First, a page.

A study in the United States has found a link between higher parental age and the likelihood of first born children of older parents developing autism. The study, Advanced Parental Age and the Risk of Autism Spectrum Disorder, by Maureen S. Durkin, Matthew J. Maenner, Craig J. Newschaffer, Li-Ching Lee, Christopher M. Cunniff, Julie L. Daniels, Russell S. Kirby, Lewis Leavitt, Lisa Miller, Walter Zahorodny, and Laura A. Schieve is published in the advance access section of the online edition of the American Journal of Epidemiology, October 21, 2008.
The study defined "older" parents as mothers aged 35 or older and fathers aged 40 or older (maternal age 35, paternal age 40 years). The risk of developing ASD increased significantly with each 10-year increase in both maternal age and paternal age. Each 10-year increase in maternal age was associated with a 20% increase in ASD risk while each 10-year increase in paternal age was associated with a 30% increase in ASD risk.
The study also confirmed earlier studies showing greater risk of ASD development amongst first born children of older parents:
"The risk of ASD within each of 3 parental age categories (both parents "younger," 1 parent "older," and both parents "older") was highest among firstborn children and declined with increasing birth order" ....... The results of this study provide the most compelling evidence to date that ASD risk increases with both maternal and paternal age and decreases with birth order."
What I find curious is the greater risk of autism development amongst firstborn children given that the parental age will always be greater amongst the subsequently born children than amongst first born. The authors of the study offer no conclusion on this point but provide several existing hypotheses as possible explanations:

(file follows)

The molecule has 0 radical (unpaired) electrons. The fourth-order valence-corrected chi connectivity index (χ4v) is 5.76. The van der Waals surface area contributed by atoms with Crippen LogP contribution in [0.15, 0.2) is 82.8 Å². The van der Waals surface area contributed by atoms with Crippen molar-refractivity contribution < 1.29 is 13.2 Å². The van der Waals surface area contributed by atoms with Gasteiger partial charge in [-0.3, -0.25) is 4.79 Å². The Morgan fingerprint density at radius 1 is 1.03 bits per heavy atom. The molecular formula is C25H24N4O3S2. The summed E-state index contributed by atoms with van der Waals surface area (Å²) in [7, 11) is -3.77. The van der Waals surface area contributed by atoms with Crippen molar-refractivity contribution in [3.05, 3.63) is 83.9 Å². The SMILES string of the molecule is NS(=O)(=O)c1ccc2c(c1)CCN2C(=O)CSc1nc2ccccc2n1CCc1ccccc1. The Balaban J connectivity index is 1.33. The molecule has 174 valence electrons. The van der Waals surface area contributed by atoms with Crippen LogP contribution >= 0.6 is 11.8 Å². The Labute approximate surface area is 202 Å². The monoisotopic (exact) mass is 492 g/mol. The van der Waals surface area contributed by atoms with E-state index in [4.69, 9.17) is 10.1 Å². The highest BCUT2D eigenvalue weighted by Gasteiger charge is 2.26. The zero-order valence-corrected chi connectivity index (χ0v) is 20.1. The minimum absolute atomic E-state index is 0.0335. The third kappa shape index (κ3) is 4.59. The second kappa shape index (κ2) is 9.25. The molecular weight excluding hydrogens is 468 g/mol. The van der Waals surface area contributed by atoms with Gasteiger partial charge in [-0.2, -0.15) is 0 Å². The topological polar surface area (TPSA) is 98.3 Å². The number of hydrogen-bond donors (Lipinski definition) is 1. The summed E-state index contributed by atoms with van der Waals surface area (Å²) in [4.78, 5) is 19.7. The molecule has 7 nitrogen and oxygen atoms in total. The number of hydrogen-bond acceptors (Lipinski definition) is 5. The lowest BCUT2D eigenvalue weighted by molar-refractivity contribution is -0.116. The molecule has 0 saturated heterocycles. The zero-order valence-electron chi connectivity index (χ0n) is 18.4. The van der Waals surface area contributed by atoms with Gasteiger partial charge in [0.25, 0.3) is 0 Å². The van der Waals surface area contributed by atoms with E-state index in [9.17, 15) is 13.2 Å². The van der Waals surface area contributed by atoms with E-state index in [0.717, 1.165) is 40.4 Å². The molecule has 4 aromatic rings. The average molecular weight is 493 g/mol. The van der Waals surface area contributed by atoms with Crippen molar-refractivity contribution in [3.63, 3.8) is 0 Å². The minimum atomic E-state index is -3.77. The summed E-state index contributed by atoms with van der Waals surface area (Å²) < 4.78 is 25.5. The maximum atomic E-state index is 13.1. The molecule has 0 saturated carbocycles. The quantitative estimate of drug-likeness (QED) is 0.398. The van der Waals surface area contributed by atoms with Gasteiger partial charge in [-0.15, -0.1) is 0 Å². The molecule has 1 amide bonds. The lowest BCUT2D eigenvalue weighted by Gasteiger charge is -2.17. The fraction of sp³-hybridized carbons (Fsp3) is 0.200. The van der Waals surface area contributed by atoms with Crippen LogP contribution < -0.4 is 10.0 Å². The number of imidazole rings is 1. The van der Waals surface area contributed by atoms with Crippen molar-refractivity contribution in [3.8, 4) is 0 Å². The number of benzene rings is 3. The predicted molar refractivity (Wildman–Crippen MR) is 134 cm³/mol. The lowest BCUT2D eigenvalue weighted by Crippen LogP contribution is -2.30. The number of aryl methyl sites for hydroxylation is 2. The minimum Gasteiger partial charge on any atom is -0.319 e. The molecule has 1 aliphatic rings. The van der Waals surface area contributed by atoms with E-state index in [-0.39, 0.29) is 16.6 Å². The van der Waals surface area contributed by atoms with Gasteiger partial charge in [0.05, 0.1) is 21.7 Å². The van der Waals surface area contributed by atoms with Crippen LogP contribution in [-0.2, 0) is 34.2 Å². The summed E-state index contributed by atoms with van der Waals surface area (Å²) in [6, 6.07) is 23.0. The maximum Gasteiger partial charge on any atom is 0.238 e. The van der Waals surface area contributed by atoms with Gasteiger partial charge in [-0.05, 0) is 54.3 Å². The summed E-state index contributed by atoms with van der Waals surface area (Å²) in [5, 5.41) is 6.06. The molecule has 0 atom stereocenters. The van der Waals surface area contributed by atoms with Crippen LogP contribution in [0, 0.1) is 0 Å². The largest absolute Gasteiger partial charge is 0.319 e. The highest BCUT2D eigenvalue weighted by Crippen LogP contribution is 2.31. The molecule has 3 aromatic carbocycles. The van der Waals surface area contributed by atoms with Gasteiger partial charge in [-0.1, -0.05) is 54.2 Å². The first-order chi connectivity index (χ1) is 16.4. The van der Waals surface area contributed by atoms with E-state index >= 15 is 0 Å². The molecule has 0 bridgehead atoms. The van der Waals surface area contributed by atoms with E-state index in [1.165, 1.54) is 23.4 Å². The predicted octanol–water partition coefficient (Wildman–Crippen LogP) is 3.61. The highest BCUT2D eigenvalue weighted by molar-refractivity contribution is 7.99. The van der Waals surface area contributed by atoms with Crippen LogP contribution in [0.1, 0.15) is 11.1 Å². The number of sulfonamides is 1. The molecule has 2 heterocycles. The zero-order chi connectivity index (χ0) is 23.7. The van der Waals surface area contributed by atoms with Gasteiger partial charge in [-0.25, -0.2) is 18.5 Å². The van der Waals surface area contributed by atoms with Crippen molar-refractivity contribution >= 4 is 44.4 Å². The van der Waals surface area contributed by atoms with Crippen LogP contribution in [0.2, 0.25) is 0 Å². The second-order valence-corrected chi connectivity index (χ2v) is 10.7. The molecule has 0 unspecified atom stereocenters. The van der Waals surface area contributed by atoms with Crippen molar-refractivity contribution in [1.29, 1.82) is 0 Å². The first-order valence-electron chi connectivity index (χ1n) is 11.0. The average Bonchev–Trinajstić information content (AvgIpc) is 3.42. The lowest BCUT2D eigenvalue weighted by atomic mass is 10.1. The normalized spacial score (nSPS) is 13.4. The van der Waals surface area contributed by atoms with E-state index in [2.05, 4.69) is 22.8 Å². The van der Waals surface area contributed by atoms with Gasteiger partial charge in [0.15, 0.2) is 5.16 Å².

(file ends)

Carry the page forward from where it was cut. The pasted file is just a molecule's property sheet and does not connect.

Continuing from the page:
The observation in this and at least 2 previous studies (2, 4) that the risk of developing ASD was highest for firstborn children and declined with increasing birth order is a pattern also observed for other childhood disorders, including type I diabetes and atopy, and is cited as support for the "hygiene hypothesis." According to this hypothesis, firstborn children are exposed to fewer infections from other children early in childhood and, because of delayed immunologic challenge, may be more likely to develop autoimmune responses including those that may adversely affect neurodevelopment (29). Another possible factor that could lead to the observed birth-order effect is exposure to potentially neurotoxic, fat-soluble chemicals accumulated in maternal tissue that have been passed to offspring transplacentally or through breast milk (30). Because of accumulation over a lifetime, the load of such neurotoxins transmitted might be expected to be highest for firstborn children, particularly when combined with advanced maternal age. Another possible explanation for the observed birth order effect is "stoppage" or a tendency for parents of 1 child with ASD not to have subsequent children because of the demands of parenting a child with a disability or concerns about genetic susceptibility (31), thus increasing the likelihood in the cohort as a whole that a child with ASD will have a low birth order. Information available for the present study did not allow examination of these hypotheses.
I was 42 when my younger son Conor, subsequently diagnosed with Autistic Disorder, was born. As an older father within the definition of this study I hope that this line of study continues to be explored objectively and professionally and is not derailed or distorted by the anger, from all "sides", that afflicts much public discussion of autism causes and treatments.
Anyone interested in following this issue in the "blogosphere" should check out the blog AUTISM PREVENTION FATHER BABIES 25-33 PATERNAL AGE IS A KEY IN NON-FAMILIAL AUTISMVaccines by concernedheart which is listed on my Autism Blog List in the right side bar of this blog. Concernedheart has been following this area for awhile and updates regularly.autism